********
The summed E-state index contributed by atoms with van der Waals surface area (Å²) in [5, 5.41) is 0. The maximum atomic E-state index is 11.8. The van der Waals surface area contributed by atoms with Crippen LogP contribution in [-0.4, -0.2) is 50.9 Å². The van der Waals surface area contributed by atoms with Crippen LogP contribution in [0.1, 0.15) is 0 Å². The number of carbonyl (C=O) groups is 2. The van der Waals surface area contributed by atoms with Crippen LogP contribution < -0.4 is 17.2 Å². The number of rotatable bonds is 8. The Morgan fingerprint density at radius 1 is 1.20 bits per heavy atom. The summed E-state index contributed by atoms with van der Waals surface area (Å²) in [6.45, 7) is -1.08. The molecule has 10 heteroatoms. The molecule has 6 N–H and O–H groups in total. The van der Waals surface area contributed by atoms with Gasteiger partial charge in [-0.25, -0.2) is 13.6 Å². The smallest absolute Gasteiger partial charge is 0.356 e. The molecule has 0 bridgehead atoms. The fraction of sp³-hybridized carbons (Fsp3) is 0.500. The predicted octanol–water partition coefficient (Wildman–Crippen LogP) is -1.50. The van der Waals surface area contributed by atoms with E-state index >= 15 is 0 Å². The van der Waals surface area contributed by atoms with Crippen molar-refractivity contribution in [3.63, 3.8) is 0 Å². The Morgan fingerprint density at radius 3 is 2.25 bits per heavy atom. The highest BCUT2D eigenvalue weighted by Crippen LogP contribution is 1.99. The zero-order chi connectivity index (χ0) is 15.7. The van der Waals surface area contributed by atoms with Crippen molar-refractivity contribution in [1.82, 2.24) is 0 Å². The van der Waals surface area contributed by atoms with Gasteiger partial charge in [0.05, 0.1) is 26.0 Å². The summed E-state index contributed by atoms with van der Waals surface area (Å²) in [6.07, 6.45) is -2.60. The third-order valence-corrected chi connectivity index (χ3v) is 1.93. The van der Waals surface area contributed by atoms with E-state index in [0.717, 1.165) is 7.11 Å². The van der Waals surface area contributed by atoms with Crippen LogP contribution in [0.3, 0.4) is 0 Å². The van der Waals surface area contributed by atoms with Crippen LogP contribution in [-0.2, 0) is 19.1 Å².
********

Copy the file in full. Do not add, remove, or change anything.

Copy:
The summed E-state index contributed by atoms with van der Waals surface area (Å²) in [5, 5.41) is 0. The maximum atomic E-state index is 11.8. The van der Waals surface area contributed by atoms with Crippen LogP contribution in [-0.4, -0.2) is 50.9 Å². The van der Waals surface area contributed by atoms with Crippen LogP contribution in [0.1, 0.15) is 0 Å². The number of carbonyl (C=O) groups is 2. The van der Waals surface area contributed by atoms with Crippen LogP contribution < -0.4 is 17.2 Å². The number of rotatable bonds is 8. The Morgan fingerprint density at radius 1 is 1.20 bits per heavy atom. The summed E-state index contributed by atoms with van der Waals surface area (Å²) in [6.45, 7) is -1.08. The molecule has 10 heteroatoms. The molecule has 6 N–H and O–H groups in total. The van der Waals surface area contributed by atoms with Gasteiger partial charge in [-0.25, -0.2) is 13.6 Å². The smallest absolute Gasteiger partial charge is 0.356 e. The molecule has 0 bridgehead atoms. The fraction of sp³-hybridized carbons (Fsp3) is 0.500. The predicted octanol–water partition coefficient (Wildman–Crippen LogP) is -1.50. The van der Waals surface area contributed by atoms with E-state index >= 15 is 0 Å². The van der Waals surface area contributed by atoms with Crippen molar-refractivity contribution in [3.63, 3.8) is 0 Å². The Morgan fingerprint density at radius 3 is 2.25 bits per heavy atom. The highest BCUT2D eigenvalue weighted by Crippen LogP contribution is 1.99. The zero-order chi connectivity index (χ0) is 15.7. The van der Waals surface area contributed by atoms with Crippen molar-refractivity contribution in [1.82, 2.24) is 0 Å². The van der Waals surface area contributed by atoms with Gasteiger partial charge in [0.05, 0.1) is 26.0 Å². The summed E-state index contributed by atoms with van der Waals surface area (Å²) in [6.07, 6.45) is -2.60. The third-order valence-corrected chi connectivity index (χ3v) is 1.93. The van der Waals surface area contributed by atoms with E-state index in [0.717, 1.165) is 7.11 Å². The van der Waals surface area contributed by atoms with Crippen LogP contribution in [0.3, 0.4) is 0 Å². The van der Waals surface area contributed by atoms with Crippen LogP contribution in [-0.2, 0) is 19.1 Å².